Inclosure of both kinds probably continued spasmodically until the award of 1783. Thus in 1618 two tenants of Cheyneys manor had inclosed land in Woodman Mead and Laurence Mead. (fn. 106) Parts of Bristol Mead were inclosed by 1609, (fn. 107) and in 1638 a close at the east end of Warminster had recently had 2 a. of arable which had been let down to pasture added to it. (fn. 108) The inclosure of the arable land called the Sands, between Woodcock and the Boreham road, which already contained some inclosed land by 1577, (fn. 109) may have been completed in the early 18th century, for some inclosure had recently taken place there in 1723. Inclosure had at the same time been taking place at Battlesbury. (fn. 110) An inclosure at Brickhill was made by 1768. (fn. 111) In Pit Mead, Lord Weymouth's holding of 30 a. had been made several by 1711. (fn. 112) The sheep sleights on the downs were not inclosed but by the 16th century had been divided so that they were several to their owners during the winter, when each flock kept to its own down. Thus 100 a. at High Hook (now Mancombe Down) were claimed as parcel of the farm of Smallbrook in 1607; it had formerly been a rabbit warren but this had been destroyed 50 or 60 years before to protect the tenants' corn. (fn. 113)
On some holdings consolidation of the strips of open-field arable land was well advanced by the 16th century. Thus in 1577 83½ a. belonging to the demesne farm of Furnax lay in 19 pieces, including pieces of 9 a. and 8 a. and four of 6 a. (fn. 114) Mawdley's freehold virgate, on the other hand, had 28 a. in 17 pieces in 1603, (fn. 115) and the Warminster Scudamore demesne farm in 1687 had its 65½ a. of field land in 56 pieces, of which 25 were ½ a. or less. At that time one moiety of Warminster Farm had 144 a. in 19 pieces, of which 10 were 8 a. or over, and the other moiety had 143 a. in 16 pieces, one as large as 20 a. (fn. 116) At the time of inclosure many small pieces of arable land remained in the fields, and only the larger holdings had their land much consolidated. Chedlanger Field and Woodman Mead had been considerably affected by piecemeal inclosure, and so had much land near Woodcock and Heronslade. Warminster Field and Morley Field remained largely open, and some of the inclosures that did exist in them were probably still commonable, for they were ignored by the award. (fn. 117)
Little is known of the practice of agriculture in Warminster between the 16th century and inclosure, although there is little doubt that it was generally very similar to that of the chalk country of south Wiltshire. (fn. 118) It is clear that all the arable land did not follow the two-field course; the 'hockefelde' in which corn was grown in 1574 was probably a part of the fallow field put aside for a second crop, but the significance of fields called the Heath Common on which corn was also grown at that time is not known. (fn. 119) After the parliamentary inclosure of the common fields and downs, much of the Longleat estate property was consolidated into several large farms. Thus in the mid-19th century Parsonage Farm consisted of 939 a. to which 288 a. of Portway Farm were added in 1858, when the rent was increased to £1,065. At the same time Bugley Farm consisted of the old farm of 168 a., another group of old copyholds of 75 a., and 60 a. belonging to the Luxfield Prebend. (fn. 120) On these farms the conventional sheep and corn husbandry of south Wiltshire gave way as the century progressed before the advance of dairy farming. Thirteen cows imported from the Channel Islands were sold in the market in 1855. (fn. 121) By 1905 there were almost 4,000 a. of permanent pasture in the parish compared with about 1,600 a. of arable land. (fn. 122)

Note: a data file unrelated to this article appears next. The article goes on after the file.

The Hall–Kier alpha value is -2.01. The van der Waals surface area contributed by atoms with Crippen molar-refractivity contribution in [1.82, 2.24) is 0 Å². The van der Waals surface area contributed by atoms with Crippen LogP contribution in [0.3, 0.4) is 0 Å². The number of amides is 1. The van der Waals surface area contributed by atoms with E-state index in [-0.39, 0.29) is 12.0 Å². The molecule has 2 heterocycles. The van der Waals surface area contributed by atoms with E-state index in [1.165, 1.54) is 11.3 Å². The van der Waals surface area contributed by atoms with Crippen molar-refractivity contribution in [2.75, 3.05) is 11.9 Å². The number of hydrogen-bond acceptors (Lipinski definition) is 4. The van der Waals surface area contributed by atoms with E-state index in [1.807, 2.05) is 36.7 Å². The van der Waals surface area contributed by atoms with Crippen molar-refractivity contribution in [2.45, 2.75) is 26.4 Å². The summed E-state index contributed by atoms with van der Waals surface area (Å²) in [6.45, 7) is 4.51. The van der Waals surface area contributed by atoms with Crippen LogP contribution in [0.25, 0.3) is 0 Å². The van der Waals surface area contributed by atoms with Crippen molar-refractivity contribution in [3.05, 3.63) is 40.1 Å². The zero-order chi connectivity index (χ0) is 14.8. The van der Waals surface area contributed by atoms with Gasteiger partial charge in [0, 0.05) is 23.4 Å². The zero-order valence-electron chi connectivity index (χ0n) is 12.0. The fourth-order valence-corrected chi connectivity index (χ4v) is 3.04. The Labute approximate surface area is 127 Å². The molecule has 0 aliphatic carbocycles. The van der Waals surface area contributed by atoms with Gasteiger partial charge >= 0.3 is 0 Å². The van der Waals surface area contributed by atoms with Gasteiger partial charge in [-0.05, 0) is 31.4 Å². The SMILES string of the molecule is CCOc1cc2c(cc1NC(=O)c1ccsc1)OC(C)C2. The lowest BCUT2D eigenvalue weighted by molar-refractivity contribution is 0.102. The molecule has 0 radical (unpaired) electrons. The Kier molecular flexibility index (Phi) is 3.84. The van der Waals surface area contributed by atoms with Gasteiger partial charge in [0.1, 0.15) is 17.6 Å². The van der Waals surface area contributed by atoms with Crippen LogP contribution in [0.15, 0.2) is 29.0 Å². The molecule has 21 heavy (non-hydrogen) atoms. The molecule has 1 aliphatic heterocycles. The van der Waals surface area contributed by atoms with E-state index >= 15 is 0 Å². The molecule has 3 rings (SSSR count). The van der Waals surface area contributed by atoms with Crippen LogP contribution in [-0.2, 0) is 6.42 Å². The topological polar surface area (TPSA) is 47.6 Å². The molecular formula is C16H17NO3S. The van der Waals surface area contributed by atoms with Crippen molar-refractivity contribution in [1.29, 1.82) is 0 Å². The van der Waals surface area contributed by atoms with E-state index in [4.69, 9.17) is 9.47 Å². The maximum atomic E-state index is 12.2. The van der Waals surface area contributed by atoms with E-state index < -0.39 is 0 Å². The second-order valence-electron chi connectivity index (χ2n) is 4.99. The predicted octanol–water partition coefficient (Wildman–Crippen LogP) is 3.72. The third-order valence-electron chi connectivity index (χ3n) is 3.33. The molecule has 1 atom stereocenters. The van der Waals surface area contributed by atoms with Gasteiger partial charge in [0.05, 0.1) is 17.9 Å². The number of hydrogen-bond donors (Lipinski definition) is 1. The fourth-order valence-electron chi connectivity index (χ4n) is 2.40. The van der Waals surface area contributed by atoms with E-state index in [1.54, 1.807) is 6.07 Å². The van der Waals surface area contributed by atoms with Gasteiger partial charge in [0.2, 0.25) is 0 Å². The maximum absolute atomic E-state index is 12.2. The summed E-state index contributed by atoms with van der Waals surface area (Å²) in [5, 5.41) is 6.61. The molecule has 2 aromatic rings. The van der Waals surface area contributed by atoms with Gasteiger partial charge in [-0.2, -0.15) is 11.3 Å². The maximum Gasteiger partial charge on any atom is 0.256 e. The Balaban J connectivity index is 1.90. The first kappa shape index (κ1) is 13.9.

Market gardening had probably begun in Warminster by 1671, when the vicar complained that he was deprived of the tithes of 'great parcels of ground' occupied by gardeners. (fn. 123) In the 18th century many gardeners occupied small holdings which belonged to the Longleat estate. (fn. 124) Most of them lay west of Warminster near the Common. Arthur Young remarked on the extent of the business in 1796, (fn. 125) and it continued during the 19th century. There was a public house called the 'Gardeners' Arms' at the Common, and in the 1850's Warminster onions were well known at Bath. (fn. 126) In 1867 there were 18 market gardeners, almost all at Warminster Common. (fn. 127) The firm of T. H. Harraway and Son, nurserymen in Sambourne Road, was founded in 1876; in 1963 it occupied some 20 a. of land for the production of rose and fruit trees, hedging plants, and cut flowers, and had a shop in the Market Place. (fn. 128)
The agriculture of the manor of Boreham was separately organized from that of Warminster, and it had its own common fields. These must have been on the greensand levels between Boreham and Battlesbury as far as the high downs. In the late 16th century the manor of Boreham consisted of a demesne farm containing 20 a. of meadow, 11 a. of several pasture, and 164 a. of field-land, and four small copy- and leaseholds amounting in all to about 50 a. more. (fn. 129) There was, however, a group of considerable copyholders who held their lands in Boreham directly of the lords of the capital manor. (fn. 130) Little is known about the practice of agriculture there, but it was no doubt the typical sheep and corn farming of south Wiltshire. Little inclosure had taken place before the general inclosure of the parish. (fn. 131) By that time the tithing consisted of four farms: the manor farm, the holding of the Slade family, which apparently consisted of the old tenantry land of the manor, and two farms made up of the former copyholds of the capital manor. (fn. 132) In the early 19th century the whole came into the possession of the Temple family of Bishopstrow, and most of it was let as Boreham Farm. (fn. 133)